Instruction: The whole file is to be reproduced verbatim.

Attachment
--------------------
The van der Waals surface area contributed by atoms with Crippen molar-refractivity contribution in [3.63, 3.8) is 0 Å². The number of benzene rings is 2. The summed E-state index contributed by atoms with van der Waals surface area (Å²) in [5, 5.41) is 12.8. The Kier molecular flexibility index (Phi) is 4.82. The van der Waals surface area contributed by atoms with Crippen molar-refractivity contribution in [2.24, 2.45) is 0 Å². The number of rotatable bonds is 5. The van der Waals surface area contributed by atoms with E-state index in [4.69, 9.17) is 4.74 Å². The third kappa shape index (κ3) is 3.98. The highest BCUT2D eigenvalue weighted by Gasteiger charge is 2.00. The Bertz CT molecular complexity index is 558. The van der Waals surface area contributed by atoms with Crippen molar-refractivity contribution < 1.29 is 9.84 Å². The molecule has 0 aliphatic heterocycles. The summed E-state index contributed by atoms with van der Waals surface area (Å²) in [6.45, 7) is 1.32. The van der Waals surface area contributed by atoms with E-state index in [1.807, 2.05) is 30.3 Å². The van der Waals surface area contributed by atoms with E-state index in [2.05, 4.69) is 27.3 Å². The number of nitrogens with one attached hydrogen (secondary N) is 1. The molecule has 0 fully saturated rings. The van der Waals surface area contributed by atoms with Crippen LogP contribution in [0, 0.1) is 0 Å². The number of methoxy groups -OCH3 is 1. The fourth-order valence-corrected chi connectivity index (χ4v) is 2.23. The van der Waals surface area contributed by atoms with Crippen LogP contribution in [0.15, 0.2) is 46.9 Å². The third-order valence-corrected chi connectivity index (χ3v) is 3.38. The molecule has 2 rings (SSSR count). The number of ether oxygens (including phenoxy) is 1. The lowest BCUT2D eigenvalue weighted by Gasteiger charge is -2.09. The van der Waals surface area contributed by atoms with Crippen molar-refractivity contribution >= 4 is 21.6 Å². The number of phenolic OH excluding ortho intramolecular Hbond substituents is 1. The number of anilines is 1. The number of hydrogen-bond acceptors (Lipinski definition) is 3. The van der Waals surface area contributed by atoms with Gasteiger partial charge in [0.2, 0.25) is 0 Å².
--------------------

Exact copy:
The van der Waals surface area contributed by atoms with Crippen molar-refractivity contribution in [3.63, 3.8) is 0 Å². The number of benzene rings is 2. The summed E-state index contributed by atoms with van der Waals surface area (Å²) in [5, 5.41) is 12.8. The Kier molecular flexibility index (Phi) is 4.82. The van der Waals surface area contributed by atoms with Crippen molar-refractivity contribution in [2.24, 2.45) is 0 Å². The number of rotatable bonds is 5. The van der Waals surface area contributed by atoms with E-state index in [4.69, 9.17) is 4.74 Å². The third kappa shape index (κ3) is 3.98. The highest BCUT2D eigenvalue weighted by Gasteiger charge is 2.00. The Bertz CT molecular complexity index is 558. The van der Waals surface area contributed by atoms with Crippen molar-refractivity contribution < 1.29 is 9.84 Å². The molecule has 0 aliphatic heterocycles. The summed E-state index contributed by atoms with van der Waals surface area (Å²) in [6.45, 7) is 1.32. The van der Waals surface area contributed by atoms with E-state index in [1.807, 2.05) is 30.3 Å². The van der Waals surface area contributed by atoms with E-state index in [2.05, 4.69) is 27.3 Å². The number of nitrogens with one attached hydrogen (secondary N) is 1. The molecule has 0 fully saturated rings. The van der Waals surface area contributed by atoms with Crippen LogP contribution in [0, 0.1) is 0 Å². The number of methoxy groups -OCH3 is 1. The fourth-order valence-corrected chi connectivity index (χ4v) is 2.23. The van der Waals surface area contributed by atoms with Crippen LogP contribution in [0.15, 0.2) is 46.9 Å². The third-order valence-corrected chi connectivity index (χ3v) is 3.38. The molecule has 2 rings (SSSR count). The number of ether oxygens (including phenoxy) is 1. The lowest BCUT2D eigenvalue weighted by Gasteiger charge is -2.09. The van der Waals surface area contributed by atoms with Crippen molar-refractivity contribution >= 4 is 21.6 Å². The number of phenolic OH excluding ortho intramolecular Hbond substituents is 1. The number of anilines is 1. The number of hydrogen-bond acceptors (Lipinski definition) is 3. The van der Waals surface area contributed by atoms with Gasteiger partial charge in [0.2, 0.25) is 0 Å².